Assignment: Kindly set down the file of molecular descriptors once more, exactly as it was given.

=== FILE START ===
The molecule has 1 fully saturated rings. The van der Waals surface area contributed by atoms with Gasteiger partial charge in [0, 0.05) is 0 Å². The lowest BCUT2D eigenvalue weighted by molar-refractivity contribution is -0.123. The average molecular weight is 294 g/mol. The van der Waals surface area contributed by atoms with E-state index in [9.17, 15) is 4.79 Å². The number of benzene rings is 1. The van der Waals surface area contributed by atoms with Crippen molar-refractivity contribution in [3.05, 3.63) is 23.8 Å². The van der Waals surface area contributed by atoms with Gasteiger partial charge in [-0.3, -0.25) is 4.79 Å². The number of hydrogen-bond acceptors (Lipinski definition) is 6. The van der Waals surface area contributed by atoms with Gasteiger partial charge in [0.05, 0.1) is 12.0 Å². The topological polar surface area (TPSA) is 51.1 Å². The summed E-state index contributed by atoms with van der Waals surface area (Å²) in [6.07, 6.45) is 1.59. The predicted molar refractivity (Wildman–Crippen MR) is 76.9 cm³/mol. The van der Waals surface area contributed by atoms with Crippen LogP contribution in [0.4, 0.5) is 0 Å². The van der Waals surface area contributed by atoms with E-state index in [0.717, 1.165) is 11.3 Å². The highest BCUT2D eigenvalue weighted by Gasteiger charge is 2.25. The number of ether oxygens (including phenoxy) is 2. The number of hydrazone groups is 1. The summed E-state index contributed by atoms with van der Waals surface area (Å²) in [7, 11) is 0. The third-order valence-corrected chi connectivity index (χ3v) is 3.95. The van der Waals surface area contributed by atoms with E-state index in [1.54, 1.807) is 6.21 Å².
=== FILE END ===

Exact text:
The molecule has 1 fully saturated rings. The van der Waals surface area contributed by atoms with Gasteiger partial charge in [0, 0.05) is 0 Å². The lowest BCUT2D eigenvalue weighted by molar-refractivity contribution is -0.123. The average molecular weight is 294 g/mol. The van der Waals surface area contributed by atoms with E-state index in [9.17, 15) is 4.79 Å². The number of benzene rings is 1. The van der Waals surface area contributed by atoms with Crippen molar-refractivity contribution in [3.05, 3.63) is 23.8 Å². The van der Waals surface area contributed by atoms with Gasteiger partial charge in [-0.3, -0.25) is 4.79 Å². The number of hydrogen-bond acceptors (Lipinski definition) is 6. The van der Waals surface area contributed by atoms with Gasteiger partial charge in [0.05, 0.1) is 12.0 Å². The topological polar surface area (TPSA) is 51.1 Å². The summed E-state index contributed by atoms with van der Waals surface area (Å²) in [6.07, 6.45) is 1.59. The predicted molar refractivity (Wildman–Crippen MR) is 76.9 cm³/mol. The van der Waals surface area contributed by atoms with Crippen LogP contribution in [0.4, 0.5) is 0 Å². The van der Waals surface area contributed by atoms with E-state index in [0.717, 1.165) is 11.3 Å². The highest BCUT2D eigenvalue weighted by Gasteiger charge is 2.25. The number of ether oxygens (including phenoxy) is 2. The number of hydrazone groups is 1. The summed E-state index contributed by atoms with van der Waals surface area (Å²) in [7, 11) is 0. The third-order valence-corrected chi connectivity index (χ3v) is 3.95. The van der Waals surface area contributed by atoms with E-state index in [1.54, 1.807) is 6.21 Å².